Browse results

You are looking at 1 - 10 of 73 items for :

  • Comparative Studies & World Literature x
  • Brill | Rodopi x
  • Social Sciences x
  • Brill | Rodopi x
  • Global Studies x

The World in Movement

Performative Identities and Diasporas

Edited by Alfonso de Toro and Juliane Tauchnitz

This book focuses on one of the main issues of our time in the Humanities and Social Sciences as it analyzes the impact of current global migrations on new forms of living together and the formation of identities and homes. Using a transdisciplinary and transcultural approach the contributions shed fresh light upon key concepts such as ‘ hybrid-performative diaspora’, ‘ transidentities’,‘ hospitality’, ‘ belonging’, ‘ emotion’, ‘ body,’ and ‘ desire’. Those concepts are discussed in the context of Cuban, US-American, Maghrebian, Moroccan, Spanish, Catalan, French, Turkish, Jewish, Argentinian, Indian, and Italian literatures, cultures and religions.

Series:

Edited by Dagmar Vandebosch and Theo D'haen

Goethe in 1827 famously claimed that national literatures did not mean very much anymore, and that the epoch of world literature was at hand. Since the turn of the twenty-first century, in the so-called "transnational turn" in literary studies, interest in world literature, and in how texts move beyond national or linguistic boundaries, has peaked. The authors of the 18 articles making up Literary Transnationalism(s) reflect on how literary texts move between cultures via translation, adaptation, and intertextual referencing, thus entering the field of world literature. The texts and subjects treated range from Caribbean, American, and Latin American literature to European migrant literatures, from the uses of pseudo-translations to the organizing principles of world histories of literature, from the dissemination of knowledge in the middle ages to circulation of literary journals and series in the nineteenth and twentieth centuries.
Contributors include, amongst others, Jean Bessière, Johan Callens, Reindert Dhondt, César Domínguez, Erica Durante, Ottmar Ette, Kathleen Gyssels, Reine Meylaerts, and Djelal Kadir. Authors discussed comprise, amongst others, Carlos Fuentes, Ernest Hemingway, Edouard Glissant.

Series:

Edited by Călin-Andrei Mihăilescu and Takayuki Yokota-Murakami

The present age of omnipresent terrorism is also an era of ever-expanding policing. What is the meaning — and the consequences — of this situation for literature and literary criticism? Policing Literary Theory attempts to answer these questions presenting intriguing and critical analyses of the interplays between police/policing and literature/literary criticism in a variety of linguistic milieus and literary traditions: American, English, French, German, Japanese, Korean, Russian, and others. The volume explores the mechanisms of formulation of knowledge about literature, theory, or culture in general in the post-Foucauldian surveillance society. Topics include North Korean dictatorship, spy narratives, censorship in literature and scholarship, Russian and Soviet authoritarianism, Eastern European cultures during communism, and Kafka’s work.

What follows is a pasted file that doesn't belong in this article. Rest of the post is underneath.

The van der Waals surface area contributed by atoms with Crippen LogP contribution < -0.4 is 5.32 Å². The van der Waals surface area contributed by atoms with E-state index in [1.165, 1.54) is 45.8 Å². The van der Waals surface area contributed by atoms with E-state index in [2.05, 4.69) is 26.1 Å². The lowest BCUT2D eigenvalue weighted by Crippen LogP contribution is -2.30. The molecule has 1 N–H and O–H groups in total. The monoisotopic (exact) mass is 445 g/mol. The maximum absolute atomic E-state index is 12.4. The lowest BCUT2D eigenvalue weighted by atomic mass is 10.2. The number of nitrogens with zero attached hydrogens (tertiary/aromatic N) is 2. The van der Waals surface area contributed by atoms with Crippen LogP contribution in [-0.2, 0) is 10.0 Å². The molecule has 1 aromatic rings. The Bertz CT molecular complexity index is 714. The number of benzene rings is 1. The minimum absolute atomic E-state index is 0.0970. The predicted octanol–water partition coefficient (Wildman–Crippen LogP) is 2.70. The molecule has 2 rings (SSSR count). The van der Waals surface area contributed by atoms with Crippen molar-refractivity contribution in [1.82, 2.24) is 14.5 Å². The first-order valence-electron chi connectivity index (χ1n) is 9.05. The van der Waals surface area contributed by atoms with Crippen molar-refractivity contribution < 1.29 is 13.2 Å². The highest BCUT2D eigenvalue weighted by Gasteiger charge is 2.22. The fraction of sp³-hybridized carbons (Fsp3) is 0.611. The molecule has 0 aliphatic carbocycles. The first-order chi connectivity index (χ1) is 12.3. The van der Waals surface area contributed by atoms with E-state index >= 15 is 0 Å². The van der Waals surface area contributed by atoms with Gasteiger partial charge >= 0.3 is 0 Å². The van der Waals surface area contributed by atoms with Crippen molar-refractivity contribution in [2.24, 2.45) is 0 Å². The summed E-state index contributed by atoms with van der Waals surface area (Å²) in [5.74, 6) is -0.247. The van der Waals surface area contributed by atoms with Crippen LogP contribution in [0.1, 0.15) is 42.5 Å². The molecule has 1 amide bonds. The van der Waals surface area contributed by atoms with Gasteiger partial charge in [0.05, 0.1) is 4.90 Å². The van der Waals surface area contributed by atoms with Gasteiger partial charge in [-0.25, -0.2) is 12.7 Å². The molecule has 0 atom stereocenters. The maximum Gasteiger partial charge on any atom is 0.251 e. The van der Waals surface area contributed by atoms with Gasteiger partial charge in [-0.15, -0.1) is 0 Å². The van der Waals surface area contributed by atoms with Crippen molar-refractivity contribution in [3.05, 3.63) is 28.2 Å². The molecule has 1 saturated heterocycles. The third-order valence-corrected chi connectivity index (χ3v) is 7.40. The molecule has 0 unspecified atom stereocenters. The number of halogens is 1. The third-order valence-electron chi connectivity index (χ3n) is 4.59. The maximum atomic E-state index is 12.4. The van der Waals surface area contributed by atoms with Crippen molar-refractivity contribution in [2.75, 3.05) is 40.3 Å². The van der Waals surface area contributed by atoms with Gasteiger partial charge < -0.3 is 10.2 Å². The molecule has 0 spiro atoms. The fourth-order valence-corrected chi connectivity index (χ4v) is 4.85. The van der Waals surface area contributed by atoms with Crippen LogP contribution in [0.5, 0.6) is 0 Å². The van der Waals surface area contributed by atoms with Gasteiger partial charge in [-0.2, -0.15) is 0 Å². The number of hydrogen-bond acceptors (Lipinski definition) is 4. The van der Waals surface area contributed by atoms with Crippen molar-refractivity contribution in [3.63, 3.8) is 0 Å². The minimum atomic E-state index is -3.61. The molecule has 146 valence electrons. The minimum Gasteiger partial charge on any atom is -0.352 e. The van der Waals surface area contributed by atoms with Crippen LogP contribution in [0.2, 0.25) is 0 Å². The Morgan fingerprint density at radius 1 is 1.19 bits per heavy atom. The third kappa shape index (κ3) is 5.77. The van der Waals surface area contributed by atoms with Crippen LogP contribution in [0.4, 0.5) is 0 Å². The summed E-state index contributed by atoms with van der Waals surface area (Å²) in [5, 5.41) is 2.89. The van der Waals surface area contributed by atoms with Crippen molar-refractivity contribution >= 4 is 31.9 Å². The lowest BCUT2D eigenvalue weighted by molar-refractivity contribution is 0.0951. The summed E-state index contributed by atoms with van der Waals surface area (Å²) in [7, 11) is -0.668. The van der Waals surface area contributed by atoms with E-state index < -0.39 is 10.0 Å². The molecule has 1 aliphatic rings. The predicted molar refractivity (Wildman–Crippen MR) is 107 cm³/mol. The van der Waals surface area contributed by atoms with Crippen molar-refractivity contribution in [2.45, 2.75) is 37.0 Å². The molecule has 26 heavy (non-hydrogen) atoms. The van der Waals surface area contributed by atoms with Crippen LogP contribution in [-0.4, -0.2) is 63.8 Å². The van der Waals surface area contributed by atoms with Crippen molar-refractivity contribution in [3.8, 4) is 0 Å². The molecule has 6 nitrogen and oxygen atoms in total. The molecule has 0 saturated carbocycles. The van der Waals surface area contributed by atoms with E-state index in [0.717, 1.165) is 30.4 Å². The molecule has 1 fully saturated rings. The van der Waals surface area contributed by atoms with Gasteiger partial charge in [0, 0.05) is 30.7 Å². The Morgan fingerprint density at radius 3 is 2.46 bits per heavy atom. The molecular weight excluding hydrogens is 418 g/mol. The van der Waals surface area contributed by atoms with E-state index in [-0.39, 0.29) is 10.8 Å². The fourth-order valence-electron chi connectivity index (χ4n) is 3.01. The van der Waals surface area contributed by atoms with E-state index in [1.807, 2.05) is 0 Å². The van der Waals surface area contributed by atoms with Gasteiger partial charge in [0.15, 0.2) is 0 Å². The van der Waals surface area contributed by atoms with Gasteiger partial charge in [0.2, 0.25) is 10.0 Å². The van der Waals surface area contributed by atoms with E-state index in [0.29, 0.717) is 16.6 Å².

Contributors: Vladimir Biti, Reingard Nethersole, Călin-Andrei Mihăilescu, Sowon Park, Marko Juvan, Kyohei Norimatsu, Péter Hajdu, Norio Sakanaka, John Zilcosky, Yvonne Howell, and Takayuki Yokota-Murakami.

Series:

Jopi Nyman

Displacement, Memory, and Travel in Contemporary Migrant Writing examines contemporary cultural representations of transforming identities in the era of increasing global mobility. It pays particular attention to the ways in which cultural encounters are experienced affectively and discursively in migrant literature. Divided into three parts that deal with refugee writing and displacement, migration and memory, and new European identities, the volume develops current methodologies and shows how postcolonial studies can be applied to the study of cultural encounters. Writers studied include Simão Kikamba, Ishmael Beah, Madhur Jaffrey, Diana Abu-Jaber, Abdulrazak Gurnah, Caryl Phillips, Jamal Mahjoub, and Monica Ali, and several refugee writers.

Series:

Edited by Robin Lefere and Nadia Lie

This book brings together scholars from Europe, Latin America and the United States in a shared effort to assess the critical potential of the transnational paradigm for Spanish and Latin American cinema. After an introductory part, including a state of the art discussion of some 50 publications, the book presents a set of strategically chosen case-studies, grouped into three categories: transnational modes of production, transnational directors, and transnational modes of narration. Written by some of the leading scholars in Hispanic film studies, the book includes contributions on individual directors and producers (e.g. Almodóvar, Buñuel and González Iñárritu), as well as on genres (road movie), interstitial subjectivities (children, queer and diasporic personalities) and festivals (e.g. BAFICI).

Este libro, que es el fruto de la colaboración de académicos de Europa, América Latina y Estados Unidos, debate y detalla la fecundidad crítica del paradigma transnacional en los cines español y latinoamericano. Después de una parte teórica que ofrece un estado de la cuestión basado en más de 50 publicaciones, analiza casos emblemáticos por diversas razones, distribuidos en tres categorías: modos de producción transnacionales, directores transnacionales, narraciones transnacionales. Escritos por destacados especialistas del cine hispánico, los estudios se centran en importantes directores y productores (Almodóvar, Buñuel, González Iñárritu, etc.), en géneros (como la road movie), en subjetividades específicas (niños, personalidades queer o marcadas por el exilio) y en festivales (entre otros, el BAFICI).